A comparative analysis of machine learning algorithms for predicting wave runup


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Durap A.

Anthropocene Coasts, vol.6, no.1, 2023 (ESCI) identifier

  • Publication Type: Article / Article
  • Volume: 6 Issue: 1
  • Publication Date: 2023
  • Doi Number: 10.1007/s44218-023-00033-7
  • Journal Name: Anthropocene Coasts
  • Journal Indexes: Emerging Sources Citation Index (ESCI), Scopus
  • Keywords: Coastal management, Feature selection, Interpretability, Machine learning models, Model complexity, Predictive accuracy, Wave runup
  • Istanbul Technical University Affiliated: No

Abstract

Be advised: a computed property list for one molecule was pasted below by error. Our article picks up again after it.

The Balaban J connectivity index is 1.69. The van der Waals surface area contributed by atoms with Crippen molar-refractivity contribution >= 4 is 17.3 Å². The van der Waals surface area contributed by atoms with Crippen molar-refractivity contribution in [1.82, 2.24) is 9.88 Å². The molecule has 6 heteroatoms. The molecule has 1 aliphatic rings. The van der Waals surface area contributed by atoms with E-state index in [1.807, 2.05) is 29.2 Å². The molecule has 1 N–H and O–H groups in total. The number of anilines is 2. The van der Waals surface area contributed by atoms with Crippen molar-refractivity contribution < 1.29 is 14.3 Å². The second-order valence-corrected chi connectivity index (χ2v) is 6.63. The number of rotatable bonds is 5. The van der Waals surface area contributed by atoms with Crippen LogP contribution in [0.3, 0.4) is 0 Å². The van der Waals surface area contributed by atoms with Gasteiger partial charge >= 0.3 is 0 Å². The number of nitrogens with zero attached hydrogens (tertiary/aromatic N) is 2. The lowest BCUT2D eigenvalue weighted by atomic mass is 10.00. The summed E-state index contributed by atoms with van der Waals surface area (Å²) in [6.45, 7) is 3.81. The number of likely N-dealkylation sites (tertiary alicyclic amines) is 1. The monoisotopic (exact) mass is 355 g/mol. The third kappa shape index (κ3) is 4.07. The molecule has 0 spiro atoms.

The present study uses nine machine learning (ML) methods to predict wave runup in an innovative and comprehensive methodology. Unlike previous investigations, which often limited the factors considered when applying ML methodologies to predict wave runup, this approach takes a holistic perspective. The analysis takes into account a comprehensive range of crucial coastal parameters, including the 2% exceedance value for runup, setup, total swash excursion, incident swash, infragravity swash, significant wave height, peak wave period, foreshore beach slope, and median sediment size. Model performance, interpretability, and practicality were assessed. The findings from this study showes that linear models, while valuable in many applications, proved insufficient in grasping the complexity of this dataset. On the other hand, we found that non-linear models are essential for achieving accurate wave runup predictions, underscoring their significance in the context of the research. Within the framework of this examination, it was found that wave runup is affected by median sediment size, significant wave height, and foreshore beach slope. Coastal engineers and managers can utilize these findings to design more resilient coastal structures and evaluate the risks posed by coastal hazards. To improve forecast accuracy, the research stressed feature selection and model complexity management. This research proves machine learning algorithms can predict wave runup, aiding coastal engineering and management. These models help build coastal infrastructure and predict coastal hazards. Graphical Abstract: [Figure not available: see fulltext.].